The adaptive immune response is a 500-million-year-old (the "Big Bang" of Immunology) collective set of rearranged and/or selected receptors capable of recognizing soluble and cell surface molecules or shape (B cells, antibody), endogenous and extracellular peptides presented by Major Histocompatibility (MHC) molecules including Class I and Class II (conventional αβ T cells), lipid in the context of MHC-like molecules of the CD1 family (NKT cells), metabolites and B7 family molecules/butyrophilins with stress factors (γδT cells), and stress ligands and absence of MHC molecules (natural killer, NK cells). What makes tumor immunogenic is the recruitment of initially innate immune cells to sites of stress or tissue damage with release of Damage-Associated Molecular Pattern (DAMP) molecules. Subsequent maintenance of a chronic inflammatory state, representing a balance between mature, normalized blood vessels, innate and adaptive immune cells and the tumor provides a complex tumor microenvironment serving as the backdrop for Darwinian selection, tumor elimination, tumor equilibrium, and ultimately tumor escape. Read More

View Article

Download full-text PDF

Source
http://dx.doi.org/10.1007/978-3-030-38862-1_4DOI Listing
January 2020

Systemic Correlates of the Tumor Microenvironment.

Cancer Treat Res 2020 ;180:97-109

Department of Immuno-Oncology, City of Hope Comprehensive Cancer Center, Duarte, CA, USA.

It is increasingly recognized that cancer does not involve only formation of a tumor, but also systemic changes in the host. Alterations in number, spatial relationship, and function of immune cells have been identified in cancer patients' blood, lymph nodes, spleen, and bone marrow. Importantly, these changes correlate with clinical outcome, demonstrating that systemic effects may persist in some patients after initial therapy that underlie future relapse. Read More

View Article

Download full-text PDF

Source
http://dx.doi.org/10.1007/978-3-030-38862-1_3DOI Listing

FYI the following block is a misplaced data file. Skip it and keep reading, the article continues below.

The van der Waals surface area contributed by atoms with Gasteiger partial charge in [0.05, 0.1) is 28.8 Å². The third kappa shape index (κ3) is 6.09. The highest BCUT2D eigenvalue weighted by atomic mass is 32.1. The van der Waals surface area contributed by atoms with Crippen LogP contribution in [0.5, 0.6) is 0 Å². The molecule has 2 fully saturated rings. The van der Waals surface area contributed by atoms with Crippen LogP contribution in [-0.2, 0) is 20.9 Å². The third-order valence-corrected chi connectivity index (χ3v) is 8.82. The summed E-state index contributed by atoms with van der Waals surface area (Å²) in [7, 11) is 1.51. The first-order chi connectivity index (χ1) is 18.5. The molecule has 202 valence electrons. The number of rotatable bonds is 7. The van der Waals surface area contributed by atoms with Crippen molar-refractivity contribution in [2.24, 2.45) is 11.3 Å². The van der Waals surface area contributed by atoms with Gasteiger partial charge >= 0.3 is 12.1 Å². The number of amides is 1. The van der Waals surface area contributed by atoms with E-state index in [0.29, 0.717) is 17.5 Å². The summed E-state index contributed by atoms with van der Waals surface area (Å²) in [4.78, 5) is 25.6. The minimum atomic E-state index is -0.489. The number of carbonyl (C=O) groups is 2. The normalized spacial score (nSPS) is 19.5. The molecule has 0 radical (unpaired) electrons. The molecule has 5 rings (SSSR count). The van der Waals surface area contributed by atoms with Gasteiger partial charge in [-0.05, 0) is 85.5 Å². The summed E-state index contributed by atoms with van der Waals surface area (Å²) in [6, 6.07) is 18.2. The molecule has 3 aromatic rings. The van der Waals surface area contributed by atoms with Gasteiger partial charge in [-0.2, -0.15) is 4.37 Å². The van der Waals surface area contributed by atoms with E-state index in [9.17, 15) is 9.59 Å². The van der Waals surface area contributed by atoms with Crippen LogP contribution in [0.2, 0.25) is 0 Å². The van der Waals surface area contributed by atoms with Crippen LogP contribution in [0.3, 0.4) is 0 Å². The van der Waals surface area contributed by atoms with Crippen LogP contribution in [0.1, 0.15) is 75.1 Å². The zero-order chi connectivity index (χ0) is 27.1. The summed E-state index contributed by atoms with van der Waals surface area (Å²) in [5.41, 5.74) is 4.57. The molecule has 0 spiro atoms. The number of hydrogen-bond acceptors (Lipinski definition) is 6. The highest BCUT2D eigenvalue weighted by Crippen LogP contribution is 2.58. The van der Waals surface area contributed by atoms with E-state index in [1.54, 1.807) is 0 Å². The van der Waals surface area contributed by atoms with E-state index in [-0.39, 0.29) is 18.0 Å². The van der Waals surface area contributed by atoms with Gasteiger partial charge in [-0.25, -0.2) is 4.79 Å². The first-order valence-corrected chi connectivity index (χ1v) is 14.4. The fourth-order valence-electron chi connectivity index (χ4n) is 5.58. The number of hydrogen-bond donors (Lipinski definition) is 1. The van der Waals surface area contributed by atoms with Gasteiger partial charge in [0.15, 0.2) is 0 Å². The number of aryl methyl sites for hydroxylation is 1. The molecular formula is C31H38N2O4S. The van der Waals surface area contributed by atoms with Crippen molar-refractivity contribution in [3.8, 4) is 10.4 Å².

January 2020

New Technologies to Image Tumors.

Cancer Treat Res 2020 ;180:51-94

UC Davis Health, Sacramento, CA, USA.

The premise of this book is the importance of the tumor microenvironment (TME). Until recently, most research on and clinical attention to cancer biology, diagnosis, and prognosis were focused on the malignant (or premalignant) cellular compartment that could be readily appreciated using standard morphology-based imaging. Read More

View Article

Download full-text PDF

Source
http://dx.doi.org/10.1007/978-3-030-38862-1_2DOI Listing
January 2020

Functional In Vivo Imaging of Tumors.

Cancer Treat Res 2020 ;180:3-50

Center for Magnetic Resonance and Optical Imaging, Department of Radiology, Perelman School of Medicine, University of Pennsylvania, Philadelphia, PA, USA.

Noninvasive imaging of functional and molecular changes in cancer has become an indispensable tool for studying cancer in vivo. Targeting the functional and molecular changes in cancer imaging provides a platform for the in vivo analysis of the mechanisms such as gene expression, signal transduction, biochemical reactions, regulatory pathways, cell trafficking, and drug action underlying cancer noninvasively. The main focus of imaging in cancer is the development of new contrast methods/molecular probes for the early diagnosis and the precise evaluation of therapy response. Read More

View Article

Download full-text PDF

Source
http://dx.doi.org/10.1007/978-3-030-38862-1_1DOI Listing
January 2020

Bleeding Disorders Associated with Cancer.